I guarantee the more you do this, the more you’ll find you’ll begin to think differently about ideas or concepts you’ve seen before. You don’t have to accept anything or do anything, just extend your open-mindedness for about 10 minutes longer than you might otherwise. And during those 10 minutes, really give the idea a chance. Consciously dismiss the assumptions popping up in your “thoughting machine” and really open your mind to the possibility that, yes, this idea could work.

    Explore it fully, and then let all your practical concerns come rushing in. I promise the more you do this, the more you will create the space you need to see things with a Beginner’s Mind.

Develop habits

My call to action to you is to get started today, and then dedicate time each day to cultivating this Beginner’s Mind. Be present in the moment. Be aware of what you are thinking, and how you are reacting when people on your team introduce new ideas. Are you supremely open? Or are you rushing to judge their ideas based on your experience and expectations?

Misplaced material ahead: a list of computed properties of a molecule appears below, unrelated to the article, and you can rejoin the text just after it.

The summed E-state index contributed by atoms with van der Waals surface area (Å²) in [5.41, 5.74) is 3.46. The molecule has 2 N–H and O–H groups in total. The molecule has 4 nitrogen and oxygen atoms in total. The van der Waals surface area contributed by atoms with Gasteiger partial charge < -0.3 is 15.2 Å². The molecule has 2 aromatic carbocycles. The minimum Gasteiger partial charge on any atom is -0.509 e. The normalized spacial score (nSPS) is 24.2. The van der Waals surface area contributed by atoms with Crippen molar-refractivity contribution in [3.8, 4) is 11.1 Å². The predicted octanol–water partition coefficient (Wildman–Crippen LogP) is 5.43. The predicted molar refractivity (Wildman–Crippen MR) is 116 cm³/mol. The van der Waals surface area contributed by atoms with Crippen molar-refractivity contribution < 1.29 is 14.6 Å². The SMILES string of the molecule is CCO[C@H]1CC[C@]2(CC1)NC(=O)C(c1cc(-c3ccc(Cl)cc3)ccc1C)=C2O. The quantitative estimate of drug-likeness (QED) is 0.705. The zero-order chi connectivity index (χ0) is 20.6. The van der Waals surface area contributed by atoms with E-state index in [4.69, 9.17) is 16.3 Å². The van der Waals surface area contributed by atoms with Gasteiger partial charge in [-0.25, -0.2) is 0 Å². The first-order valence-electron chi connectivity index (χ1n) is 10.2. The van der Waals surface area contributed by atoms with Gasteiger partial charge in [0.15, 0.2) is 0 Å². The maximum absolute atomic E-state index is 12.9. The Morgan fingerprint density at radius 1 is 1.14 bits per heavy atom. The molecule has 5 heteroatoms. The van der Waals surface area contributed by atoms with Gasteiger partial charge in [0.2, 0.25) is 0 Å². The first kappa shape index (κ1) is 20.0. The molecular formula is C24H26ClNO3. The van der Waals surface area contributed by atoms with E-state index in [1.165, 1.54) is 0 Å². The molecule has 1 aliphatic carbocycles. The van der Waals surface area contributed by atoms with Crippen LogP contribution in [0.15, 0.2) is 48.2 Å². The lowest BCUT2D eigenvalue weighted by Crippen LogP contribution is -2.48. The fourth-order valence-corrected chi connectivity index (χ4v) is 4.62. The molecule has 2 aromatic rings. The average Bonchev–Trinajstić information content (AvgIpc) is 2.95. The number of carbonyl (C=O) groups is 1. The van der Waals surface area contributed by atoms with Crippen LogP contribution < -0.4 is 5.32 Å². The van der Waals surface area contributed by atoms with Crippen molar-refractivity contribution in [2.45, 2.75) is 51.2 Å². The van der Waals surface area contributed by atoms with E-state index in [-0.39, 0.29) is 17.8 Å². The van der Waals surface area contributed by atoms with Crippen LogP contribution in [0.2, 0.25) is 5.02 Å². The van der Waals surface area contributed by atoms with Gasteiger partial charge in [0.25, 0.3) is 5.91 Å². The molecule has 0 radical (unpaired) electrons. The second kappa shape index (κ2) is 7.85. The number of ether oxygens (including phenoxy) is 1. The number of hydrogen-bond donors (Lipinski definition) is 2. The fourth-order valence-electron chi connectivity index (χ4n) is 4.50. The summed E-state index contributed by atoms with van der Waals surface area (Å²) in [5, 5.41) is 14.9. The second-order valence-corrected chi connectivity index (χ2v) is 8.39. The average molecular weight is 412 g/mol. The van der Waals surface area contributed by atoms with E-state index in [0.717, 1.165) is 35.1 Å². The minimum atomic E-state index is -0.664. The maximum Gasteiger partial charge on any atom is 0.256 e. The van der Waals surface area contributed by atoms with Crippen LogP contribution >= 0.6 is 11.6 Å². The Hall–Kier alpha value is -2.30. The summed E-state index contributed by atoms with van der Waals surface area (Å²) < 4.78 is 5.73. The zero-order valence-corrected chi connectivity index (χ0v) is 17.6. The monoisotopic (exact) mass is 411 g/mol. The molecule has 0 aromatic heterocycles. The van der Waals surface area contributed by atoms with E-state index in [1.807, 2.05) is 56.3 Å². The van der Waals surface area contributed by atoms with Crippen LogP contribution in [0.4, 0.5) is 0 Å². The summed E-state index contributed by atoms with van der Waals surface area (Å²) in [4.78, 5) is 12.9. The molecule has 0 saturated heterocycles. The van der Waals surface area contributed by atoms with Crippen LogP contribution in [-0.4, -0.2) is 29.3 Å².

There is a time for both, of course, but the latter is rarely the best place to start. The more you flex this muscle the more you will become aware of how your “thoughting” machine is shaping your perception of the possibilities.

Ryan Heinl is a senior product manager for DDI who works with lots of great companies around the world to align their people with their business strategy. He is an entrepreneur, writer, chef, Crossfitter, mindfulness junkie and occasional yogi who travels the world in search of the perfect moment (and secretly hopes he won’t find it).